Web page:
This site claims that, in modern warfare, about 3 civilians are killed for every combatant killed.
This concept can be scientifically proven by understand (sic) the basic concept of “civilian casualty ratio”, that is in every conflict you need to look at the number of civilian causalities versus the number of combatant causalities. This ratio obviously differs from conflict to conflict, but the average in modern day warfare is between 3-4:1. Estimated ratios in NATO operations in Afghanistan were 3:1, western campaigns in Iraq and Kosovo were believed to be 4:1, and the conflicts in Chechnya and Serbia were much higher than 4:1. That is to say that for each combatant that is killed 3-4 or more civilians are killed.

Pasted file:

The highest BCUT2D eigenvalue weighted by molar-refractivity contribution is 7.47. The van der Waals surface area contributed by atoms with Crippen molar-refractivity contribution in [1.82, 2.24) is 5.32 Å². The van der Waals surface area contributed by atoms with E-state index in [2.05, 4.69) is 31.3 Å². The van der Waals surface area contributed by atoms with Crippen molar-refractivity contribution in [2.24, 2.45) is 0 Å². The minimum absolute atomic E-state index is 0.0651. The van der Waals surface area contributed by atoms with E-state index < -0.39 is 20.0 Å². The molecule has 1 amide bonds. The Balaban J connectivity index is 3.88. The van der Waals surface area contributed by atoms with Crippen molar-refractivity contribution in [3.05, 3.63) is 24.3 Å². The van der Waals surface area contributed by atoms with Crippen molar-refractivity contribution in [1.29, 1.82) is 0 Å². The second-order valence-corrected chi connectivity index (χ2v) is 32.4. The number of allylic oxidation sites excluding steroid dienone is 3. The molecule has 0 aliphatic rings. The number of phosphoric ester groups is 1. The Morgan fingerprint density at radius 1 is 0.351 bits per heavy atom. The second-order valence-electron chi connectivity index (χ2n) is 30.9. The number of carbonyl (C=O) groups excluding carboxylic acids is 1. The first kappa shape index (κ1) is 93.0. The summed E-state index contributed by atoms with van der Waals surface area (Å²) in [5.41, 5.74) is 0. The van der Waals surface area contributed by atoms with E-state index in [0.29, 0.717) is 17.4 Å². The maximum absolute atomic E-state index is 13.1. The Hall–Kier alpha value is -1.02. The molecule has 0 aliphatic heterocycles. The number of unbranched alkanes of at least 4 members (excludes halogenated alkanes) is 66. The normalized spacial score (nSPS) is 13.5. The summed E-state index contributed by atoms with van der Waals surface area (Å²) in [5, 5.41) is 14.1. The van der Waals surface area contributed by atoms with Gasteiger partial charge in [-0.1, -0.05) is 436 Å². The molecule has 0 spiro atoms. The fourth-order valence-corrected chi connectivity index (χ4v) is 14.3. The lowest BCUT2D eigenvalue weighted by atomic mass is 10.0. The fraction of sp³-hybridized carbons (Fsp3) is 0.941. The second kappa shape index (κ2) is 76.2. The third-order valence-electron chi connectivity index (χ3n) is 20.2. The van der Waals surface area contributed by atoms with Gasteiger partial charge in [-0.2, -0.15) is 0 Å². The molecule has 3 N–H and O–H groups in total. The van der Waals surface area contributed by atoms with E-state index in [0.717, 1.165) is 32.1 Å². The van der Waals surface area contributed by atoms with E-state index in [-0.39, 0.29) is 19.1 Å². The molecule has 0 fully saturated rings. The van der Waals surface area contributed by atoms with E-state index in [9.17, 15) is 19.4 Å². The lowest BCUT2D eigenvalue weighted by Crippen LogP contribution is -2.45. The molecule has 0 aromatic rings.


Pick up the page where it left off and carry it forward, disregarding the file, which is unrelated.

They then compare this statistic favorably to Operation Cast Lead and Operation Pillar of Defense, in which the civilian casualty ratio was about 1:1 (i.e. much more focussed on avoiding civilian deaths).
I had a bit of trouble finding the specific UN statement to which they referred.
Can anybody here please determine whether that statement is accurate?